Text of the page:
An ideal time for such a workshop could be when new audio Scriptures in the local language have been recorded for a community and when audio players are available. It would work well at the launch of a listening group programme in a region, after some initial promotion work has been done to get churches involved and committed to running groups.

The guide is downloadable here in both PDF and Word formats and is published under a Creative Commons License, meaning that you can adapt it for use in your context.  [more...]

Author: Kenny McKie
Published by: Scripture Union Scotland

A new resource for leaders of small groups of young people. Designed to let the Bible speak to young people, and to allow you to train yourself to be a Bible Mentor. For use in school SU groups, primary or secondary, SU holiday group-times, Bible class groups, seeker groups.

"I believe we should re-commit ourselves to relational ministry with open bibles, and I want to invite all who are involved with young people to live by the Book and to open it with young people throughout our Land... I want to offer this simple tool to encourage volunteers and “professionals” alike to spend good quality time mentoring regularly with groups of children and young people, by simply opening the bible, reading it together, and asking one another some good questions.” (Kenny McKie)

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A tool which churches perceive to be of value in furthering their goals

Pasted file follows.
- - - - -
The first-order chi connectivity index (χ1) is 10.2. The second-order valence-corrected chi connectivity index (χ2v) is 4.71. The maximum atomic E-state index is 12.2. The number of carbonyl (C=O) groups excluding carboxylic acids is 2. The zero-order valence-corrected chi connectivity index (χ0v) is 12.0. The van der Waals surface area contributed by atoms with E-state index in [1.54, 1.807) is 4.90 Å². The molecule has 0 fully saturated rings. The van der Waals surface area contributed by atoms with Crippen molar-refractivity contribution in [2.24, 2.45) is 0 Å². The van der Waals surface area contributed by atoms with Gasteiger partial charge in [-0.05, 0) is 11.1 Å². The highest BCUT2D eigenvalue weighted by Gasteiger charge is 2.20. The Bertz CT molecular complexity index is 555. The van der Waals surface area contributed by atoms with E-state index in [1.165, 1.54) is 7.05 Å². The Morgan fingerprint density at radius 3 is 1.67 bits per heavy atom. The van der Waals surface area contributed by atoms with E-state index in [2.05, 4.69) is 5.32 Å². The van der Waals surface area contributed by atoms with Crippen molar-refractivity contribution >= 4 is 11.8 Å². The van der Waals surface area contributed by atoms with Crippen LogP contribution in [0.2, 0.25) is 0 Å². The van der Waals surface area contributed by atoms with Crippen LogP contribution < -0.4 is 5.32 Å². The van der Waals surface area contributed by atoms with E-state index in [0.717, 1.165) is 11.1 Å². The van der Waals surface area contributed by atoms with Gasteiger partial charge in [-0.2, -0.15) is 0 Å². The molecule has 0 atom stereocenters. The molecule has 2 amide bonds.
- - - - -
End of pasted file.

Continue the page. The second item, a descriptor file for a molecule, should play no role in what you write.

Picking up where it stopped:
Author: Keith Benn

What excites us most is that people who have never before led a Bible study are now having regular studies in their homes.

This article relates how Bible study cassettes on Genesis 1-11 and James have had a big impact on the Central Bontoc people of the Philippines. It outlines the format of the Bible studies and the ways they have been used both within churches and in evangelism, and how they support the development of literacy.  [more...]

Como tornar a Bíblia relevante para todas as línguas e culturas
Authors: Harriet Hill, Margaret Hill
Published by: Vida Nova (2010)

This is the Brazilian Portuguese version of the book Translating the Bible into Action by Harriet Hill and Margaret Hill.

A tried and tested resource that encourages meaningful Bible use in multi-lingual contexts through both written and oral media. Includes activities, assignments, further reading resources and links to useful websites.

This version has two extra chapters in addition to those found in the English version - "Addressing human concerns: Alcohol abuse", and "Sharing your faith with animists".  [more...]

How not to write Bible study questions
Author: Richard Margetts

Article in English and French (2015).

As well as teaching the sorts of questions you should ask, it can also be helpful to highlight the sorts of questions you shouldn’t ask, i.e. what kinds of questions or series of questions can be unhelpful or uninteresting? What kinds of questions should I probably avoid if I want to encourage a good Bible study?

This article sprang from training local church leaders in preparing participatory Bible studies for small groups. It describes 15 types of questions to avoid when developing such studies, including:

  • questions that are repetitive or uninteresting;
  • questions that deviate significantly from the main point of the passage;
  • application questions too soon before participants have had the chance to really look at the text and understand it;
  • questions that jump around from one verse to another, without a clear progression towards the application;
  • application questions that have little relevance to the lives of the group members.